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Laurel Milberg
Emerita Councilor
2012 - present

Trained in a very 1960’s counseling psychology program at the University of Pittsburgh, my PhD concentrations were in group work and clinical supervision. My doctoral dissertation was a phenomenological study of impasses in therapy, focused on the therapist’s experience of being “stuck.” This was a perfect recipe for Balint work I, as yet, knew nothing about. When I returned to Pittsburgh in 1977, looking for a job where I could apply my training in therapeutic relationships to a profession other than traditional counseling, I wondered if physicians might be interested in learning these skills. Naively, I approached Obstetrics and Gynecology, Surgery, and Internal Medicine residency training programs, which were not interested at the time.

Then an internist friend introduced me to Dr Nicholas Toronto, a family physician charged with starting a Family Medicine Residency Program at Forbes Regional Hospital in a suburb of Pittsburgh. Dr Toronto had practiced for many years north of Pittsburgh and participated there in a Balint group led by Dr Rex Pittenger. Dr Toronto needed a behavioral science faculty person and an in-house educational consultant to help structure the soon to be born program. He gave me the position, his only directive being, “you will lead Balint groups for the residents.” Thus, Balint work became an inauguration into my new role as a psychologist teaching family medicine. It became the single most potent tool I had for creating a safe but challenging environment where trainees could learn and grow to be competent personal physicians.

Balint work created a place where what a psychologist knew and what young doctors could benefit from learning, came together and made sense. Best of all, Balint work transformed at least an hour and a half a week into something more positive, affirming, divergent, creative, supportive, verbal, thoughtful, emotional, intuitive, and humanistic than medical education in general appeared to be.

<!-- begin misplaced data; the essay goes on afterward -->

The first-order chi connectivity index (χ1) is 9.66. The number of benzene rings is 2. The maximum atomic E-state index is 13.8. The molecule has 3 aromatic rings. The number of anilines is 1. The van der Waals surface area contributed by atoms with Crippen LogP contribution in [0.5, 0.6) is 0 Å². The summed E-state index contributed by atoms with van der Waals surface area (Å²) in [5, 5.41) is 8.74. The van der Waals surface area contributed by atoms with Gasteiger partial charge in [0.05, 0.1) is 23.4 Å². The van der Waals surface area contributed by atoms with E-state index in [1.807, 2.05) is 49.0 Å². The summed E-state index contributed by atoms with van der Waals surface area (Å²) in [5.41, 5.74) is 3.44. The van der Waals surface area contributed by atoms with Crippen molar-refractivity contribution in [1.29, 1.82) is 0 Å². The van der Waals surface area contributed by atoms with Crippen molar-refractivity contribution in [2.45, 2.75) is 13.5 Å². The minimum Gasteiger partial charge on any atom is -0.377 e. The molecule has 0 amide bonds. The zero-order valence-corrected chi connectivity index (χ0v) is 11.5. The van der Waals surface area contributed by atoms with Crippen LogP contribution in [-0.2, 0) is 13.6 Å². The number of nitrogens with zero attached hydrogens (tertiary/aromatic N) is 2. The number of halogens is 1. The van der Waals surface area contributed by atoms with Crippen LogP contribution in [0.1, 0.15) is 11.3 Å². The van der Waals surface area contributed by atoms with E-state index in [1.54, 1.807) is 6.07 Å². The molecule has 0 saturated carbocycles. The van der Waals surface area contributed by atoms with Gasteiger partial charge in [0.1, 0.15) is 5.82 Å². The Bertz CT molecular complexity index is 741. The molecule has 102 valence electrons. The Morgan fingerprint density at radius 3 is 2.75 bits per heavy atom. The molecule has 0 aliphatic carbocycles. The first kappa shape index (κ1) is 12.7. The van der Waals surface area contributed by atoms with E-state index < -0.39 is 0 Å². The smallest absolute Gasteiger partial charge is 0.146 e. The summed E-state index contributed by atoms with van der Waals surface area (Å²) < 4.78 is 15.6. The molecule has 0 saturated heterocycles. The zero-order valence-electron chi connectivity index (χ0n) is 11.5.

In 1995, I was elected ABS President, serving for four years, an unusually long tenure. During my time as president, I concentrated on creating policies, procedures, and revising the bylaws for operating the new Society, as well as researching the “Essential Characteristics of Effective Balint Group Leadership” with Dr Don Nease, Alan Johnson and Ritch Addison, PhD. I then turned my attention to structuring the process by which the ABS trains and credentials leaders and became the first chair of the Credentialing Coordinating Committee, created in 2000.

Retiring from my posts at the Family Medicine Residency at Forbes and the University of Pittsburgh School of Medicine in 2010, but not from Balint work, I continue to lead Balint groups. One is a faculty Balint for the University of Connecticut Family Medicine Residency Program and one for their second-year residents.
Like others, I blush at this compendium of Balint experiences because it sounds like, “look what I did.” However, what lies beneath is gratitude for the opportunity to build and teach and share the creation with a wonderful group of passionate colleagues and friends.

For a narrative of Dr. Milberg's work with the ABS, consult her Emerita Nomination.

 "Restoring the Core of Clinical Practice: What is a Balint group and how does it help?" by Laurel Milberg, PhD and Katherine Knowlton, PhD. Available in paperback or ebook. 

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The American Balint Society
, is a 501c3 non-profit organization dedicated to improving the therapeutic relationships between healing professionals and their clients/patients. The American Balint  Society is a member society of the International Balint Federation